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Differential equations

Backward differential equations

SiskaOct2014This board was created in the common room of the School of Mathematics at the University of Edinburgh by David Siska and Arnaud Lionnet. Arnaud is visiting David in Edinburgh, and they are working on backward stochastic differential equations and stochastic partial differential equations, which are on the interface between probability and analysis.


Blackboard cake

Blackboard cake ICMS

This birthday cake was made for Robin Knops, a Professor Emeritus at Heriot-Watt University, to celebrate his 80th birthday. The celebrations were part of a conference at ICMS in Robin’s honour, which was especially fitting as Robin was one of the founders of ICMS (the International Centre for Mathematical Sciences) in 1990. This cake was ordered from a Fife company called Sucre Coeur, with the mathematical equation suggested by Penny Davies.

The first equation is just a representation of the fact that the sum of Robin’s years is 80.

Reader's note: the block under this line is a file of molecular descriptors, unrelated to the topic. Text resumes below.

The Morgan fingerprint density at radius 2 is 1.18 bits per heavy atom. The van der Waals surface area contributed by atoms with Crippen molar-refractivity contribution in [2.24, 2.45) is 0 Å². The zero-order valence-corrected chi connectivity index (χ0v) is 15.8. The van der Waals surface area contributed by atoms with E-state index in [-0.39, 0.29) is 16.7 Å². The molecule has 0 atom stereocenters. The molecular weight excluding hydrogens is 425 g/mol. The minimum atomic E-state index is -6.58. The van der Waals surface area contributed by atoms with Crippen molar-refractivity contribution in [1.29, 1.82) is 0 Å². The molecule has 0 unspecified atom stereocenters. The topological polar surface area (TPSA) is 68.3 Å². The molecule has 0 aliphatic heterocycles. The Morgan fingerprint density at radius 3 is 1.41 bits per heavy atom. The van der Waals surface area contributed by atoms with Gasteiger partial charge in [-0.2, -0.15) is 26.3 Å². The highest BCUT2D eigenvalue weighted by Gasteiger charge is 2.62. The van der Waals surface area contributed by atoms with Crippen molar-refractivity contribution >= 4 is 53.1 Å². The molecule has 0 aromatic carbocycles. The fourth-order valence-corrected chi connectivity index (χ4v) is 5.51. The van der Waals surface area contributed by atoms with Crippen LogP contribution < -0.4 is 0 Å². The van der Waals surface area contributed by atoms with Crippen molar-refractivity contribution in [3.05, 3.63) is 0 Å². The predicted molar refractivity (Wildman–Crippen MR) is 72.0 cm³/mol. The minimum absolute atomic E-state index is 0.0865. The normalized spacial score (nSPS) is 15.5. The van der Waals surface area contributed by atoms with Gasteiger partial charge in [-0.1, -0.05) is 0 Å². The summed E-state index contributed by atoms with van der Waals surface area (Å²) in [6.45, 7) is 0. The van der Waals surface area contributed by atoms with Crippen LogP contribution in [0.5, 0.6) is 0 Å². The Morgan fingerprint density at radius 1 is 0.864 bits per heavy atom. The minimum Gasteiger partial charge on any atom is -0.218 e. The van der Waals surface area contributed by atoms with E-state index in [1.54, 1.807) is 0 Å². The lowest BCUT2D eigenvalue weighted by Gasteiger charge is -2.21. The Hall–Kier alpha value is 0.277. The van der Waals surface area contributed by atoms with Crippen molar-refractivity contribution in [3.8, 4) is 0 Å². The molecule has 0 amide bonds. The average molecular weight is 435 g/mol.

The second equation is the equation of conservation of linear momentum: rho = density, v = velocity, T = stress tensor, b = body force (e.g. something like gravity).  Penny says “The version on the cake refers to using an Eulerian (deformed) coordinate system, and this is more usual for fluids than for solid mechanics (which Robin has worked far more on and uses the reference or Lagrangian coordinate system).  This would normally have a suffix “R” on the rho and T terms, and so wouldn’t have been so easy to typeset on a cake.”

We wish Robin many happy returns (although his actual birthday is not until 30th December).

Sobolev spaces

Sandy's blackboard, Dec 2011This photo was taken in the former office of Sandy Davie, a recently retired professor at the University of Edinburgh. The writing on the board is the result of conversations with another professor, Istvan Gyongy, about partial differential equations in Sobolev spaces. It’s a great example of a typical mathematician’s blackboard, with chalk being drawn over old chalk  and some evidence of half-hearted rubbing out with hands. Mathematicians usually prefer to make this kind of a ‘mess’ rather than interrupt the flow of ideas to clean the board properly.